[¶8] In 2016, this Court reviewed the meaning of “examinations” as it appears in N.D.C.C. § 32-15-06. See In re 2015 Application for Permit to Enter Land for Surveys and Examination Associated with a Proposed North Dakota Diversion and Associated Structures, 2016 ND 165, 883 N.W.2d 844. In In re 2015 Application, this Court held the District's soil borings test was an examination under N.D.C.C. § 32-15-06. 2016 ND 165, ¶ 14, 883 N.W.2d 844. The soil borings removed one to two pints of soil for testing, and the District was required to pay $250 for each hole bored and to fill in the hole after testing. Id. at ¶ 9. We concluded, “Although the proposed soil borings penetrate the ground's surface, the testing is nevertheless minimally invasive, or ‘limited.’ ” Id. at ¶ 14 (citing Square Butte, 219 N.W.2d at 883).
[¶9] Before 1963, California had a statute nearly identical to N.D.C.C. § 32-15-06, authorizing state agents to enter private land required for public use to “make examinations, surveys and maps thereof.” See Prop. Reserve, Inc. v. Superior Court, 1 Cal.5th 151, 204 Cal.Rptr.3d 770, 375 P.3d 887, 901 (2016) (quoting Cal. Civ. Proc. Code § 1242 (amended 1963 and 1970; repealed 1975)). Section 32-15-06, N.D.C.C., is derived from Cal. Civ. Proc. Code § 1242. See City of Grafton v. St. Paul M. & M. Ry., 16 N.D. 313, 113 N.W. 598, 599 (1907) (stating our eminent domain statute, chapter 36 of the Code of Civil Procedure (Rev. Codes 1905), “was, no doubt, borrowed from” California); N.D.R.C. § 7579 (1905) (identifying the former N.D.C.C. § 32-15-06 as a part of the eminent domain statute in the Code of Civil Procedure). In construing Cal. Civ. Proc. Code § 1242, the Supreme Court of California concluded that it permitted only “such innocuous entry and superficial examination as would suffice for the making of surveys or maps and as would not in the nature of things seriously impinge upon or impair the rights of the owner to the use and enjoyment of his property.” Jacobsen v. Superior Court of Sonoma County, 192 Cal. 319, 219 P. 986, 991 (1923), superseded by statute, Cal. Civ. Proc. Code §§ 1245.010-1245.060, as recognized in Prop. Reserve, 204 Cal.Rptr.3d 770, 375 P.3d at 905.1 Because N.D.C.C. § 32-15-06 is derived from, and nearly identical to, California's prior statute, Cal. Civ. Proc. Code § 1242, the Supreme Court of California's construction of Cal. Civ. Proc. Code § 1242 in Jacobsen is particularly persuasive to this Court. Estate of Zins v. Zins, 420 N.W.2d 729, 731 (N.D. 1988) (“While we are not compelled to interpret our statute in the same way as the State from which our law is derived, such decisions are highly persuasive.”).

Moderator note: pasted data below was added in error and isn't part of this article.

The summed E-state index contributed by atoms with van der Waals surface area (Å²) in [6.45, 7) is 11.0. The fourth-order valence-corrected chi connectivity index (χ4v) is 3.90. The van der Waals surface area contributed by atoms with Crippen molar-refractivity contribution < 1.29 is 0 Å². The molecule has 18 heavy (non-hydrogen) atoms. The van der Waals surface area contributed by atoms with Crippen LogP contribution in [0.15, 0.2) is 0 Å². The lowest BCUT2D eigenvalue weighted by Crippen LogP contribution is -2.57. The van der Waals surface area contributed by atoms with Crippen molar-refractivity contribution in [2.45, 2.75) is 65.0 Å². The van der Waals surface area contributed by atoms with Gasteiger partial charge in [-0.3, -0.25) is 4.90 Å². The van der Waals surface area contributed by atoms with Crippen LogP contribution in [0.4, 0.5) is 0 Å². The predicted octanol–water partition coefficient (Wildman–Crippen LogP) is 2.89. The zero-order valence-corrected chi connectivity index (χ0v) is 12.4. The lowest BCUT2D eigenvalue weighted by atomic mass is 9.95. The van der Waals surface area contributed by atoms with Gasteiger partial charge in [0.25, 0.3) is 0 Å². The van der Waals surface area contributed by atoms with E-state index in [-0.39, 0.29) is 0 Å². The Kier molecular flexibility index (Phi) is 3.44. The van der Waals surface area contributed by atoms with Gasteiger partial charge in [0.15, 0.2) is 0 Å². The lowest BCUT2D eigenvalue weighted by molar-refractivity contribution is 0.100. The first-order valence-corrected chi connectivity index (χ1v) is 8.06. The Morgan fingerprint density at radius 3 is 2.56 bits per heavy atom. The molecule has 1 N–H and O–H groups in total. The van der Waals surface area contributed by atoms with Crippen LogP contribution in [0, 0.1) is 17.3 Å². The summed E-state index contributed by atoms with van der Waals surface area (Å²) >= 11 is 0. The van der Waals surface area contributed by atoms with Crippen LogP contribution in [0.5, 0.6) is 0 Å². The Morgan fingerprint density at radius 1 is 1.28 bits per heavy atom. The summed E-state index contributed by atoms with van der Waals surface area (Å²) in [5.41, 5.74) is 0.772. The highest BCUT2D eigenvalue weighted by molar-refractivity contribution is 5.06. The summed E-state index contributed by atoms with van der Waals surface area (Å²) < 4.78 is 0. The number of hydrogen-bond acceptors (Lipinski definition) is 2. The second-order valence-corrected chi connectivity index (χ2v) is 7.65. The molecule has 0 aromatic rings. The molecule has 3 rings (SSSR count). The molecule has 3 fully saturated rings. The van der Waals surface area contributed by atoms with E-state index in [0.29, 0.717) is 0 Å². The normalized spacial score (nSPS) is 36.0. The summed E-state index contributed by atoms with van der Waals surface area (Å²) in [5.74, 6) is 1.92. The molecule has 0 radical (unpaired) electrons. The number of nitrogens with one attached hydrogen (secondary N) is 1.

[¶10] On August 15, 2017, the district court granted the District entry to the Landowners’ properties through December 2018. For sixteen and one-half months this order granting right of entry gave the District access to the land to make examinations, surveys, and maps thereof. As a part of the 2017 order, the District was allowed to perform geomorphic examinations, which required the installation of survey monuments on the properties. The District conceded at oral argument that these monuments were in fact installed pursuant to the 2017 order.
[¶11] After the 2017 order expired and the District had failed to obtain easements from the Landowners, it applied for a second order permitting entry on the Landowners’ properties to further monitor environmental impacts in connection with the Fargo-Moorhead flood diversion project. In orders dated May 12, 2020, as amended on May 13, 2020, and May 29, 2020, the district court granted the District permission to enter the Landowners’ properties through December 2021. Accordingly, the District was given at least an additional nineteen months to once again make examinations, surveys, and maps of the land, including the use of survey monuments. Upon expiration of the 2020 orders, the District will have had access to the Landowners’ properties for approximately thirty-five and one-half months.
[¶12] The District's application states it must install permanent survey monuments on the properties:
To complete the geomorphic examinations necessary to analyze the Project, the Corps and the local entities must install permanent survey monuments on the Necessary Property and then do a bathometric survey between the monuments on each side of the waterway. The [District] will pay Landowners $250 for each geomorphological monument installed on the Necessary Property.